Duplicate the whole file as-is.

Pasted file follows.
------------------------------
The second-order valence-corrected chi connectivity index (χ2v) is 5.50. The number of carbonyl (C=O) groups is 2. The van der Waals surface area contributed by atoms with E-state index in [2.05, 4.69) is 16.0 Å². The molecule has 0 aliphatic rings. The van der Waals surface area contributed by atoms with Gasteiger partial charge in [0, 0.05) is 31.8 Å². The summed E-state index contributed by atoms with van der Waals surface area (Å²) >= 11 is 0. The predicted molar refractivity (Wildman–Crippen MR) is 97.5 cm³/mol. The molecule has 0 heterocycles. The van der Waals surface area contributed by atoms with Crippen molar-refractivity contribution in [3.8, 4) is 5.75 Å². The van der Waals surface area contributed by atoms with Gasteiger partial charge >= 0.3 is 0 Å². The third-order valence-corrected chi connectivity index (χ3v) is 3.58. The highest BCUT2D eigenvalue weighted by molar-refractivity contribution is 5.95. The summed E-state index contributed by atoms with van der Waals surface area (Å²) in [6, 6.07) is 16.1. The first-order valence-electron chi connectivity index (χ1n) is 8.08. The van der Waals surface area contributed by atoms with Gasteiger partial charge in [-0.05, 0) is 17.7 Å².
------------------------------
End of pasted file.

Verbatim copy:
The second-order valence-corrected chi connectivity index (χ2v) is 5.50. The number of carbonyl (C=O) groups is 2. The van der Waals surface area contributed by atoms with E-state index in [2.05, 4.69) is 16.0 Å². The molecule has 0 aliphatic rings. The van der Waals surface area contributed by atoms with Gasteiger partial charge in [0, 0.05) is 31.8 Å². The summed E-state index contributed by atoms with van der Waals surface area (Å²) >= 11 is 0. The predicted molar refractivity (Wildman–Crippen MR) is 97.5 cm³/mol. The molecule has 0 heterocycles. The van der Waals surface area contributed by atoms with Crippen molar-refractivity contribution in [3.8, 4) is 5.75 Å². The van der Waals surface area contributed by atoms with Gasteiger partial charge >= 0.3 is 0 Å². The third-order valence-corrected chi connectivity index (χ3v) is 3.58. The highest BCUT2D eigenvalue weighted by molar-refractivity contribution is 5.95. The summed E-state index contributed by atoms with van der Waals surface area (Å²) in [6, 6.07) is 16.1. The first-order valence-electron chi connectivity index (χ1n) is 8.08. The van der Waals surface area contributed by atoms with Gasteiger partial charge in [-0.05, 0) is 17.7 Å².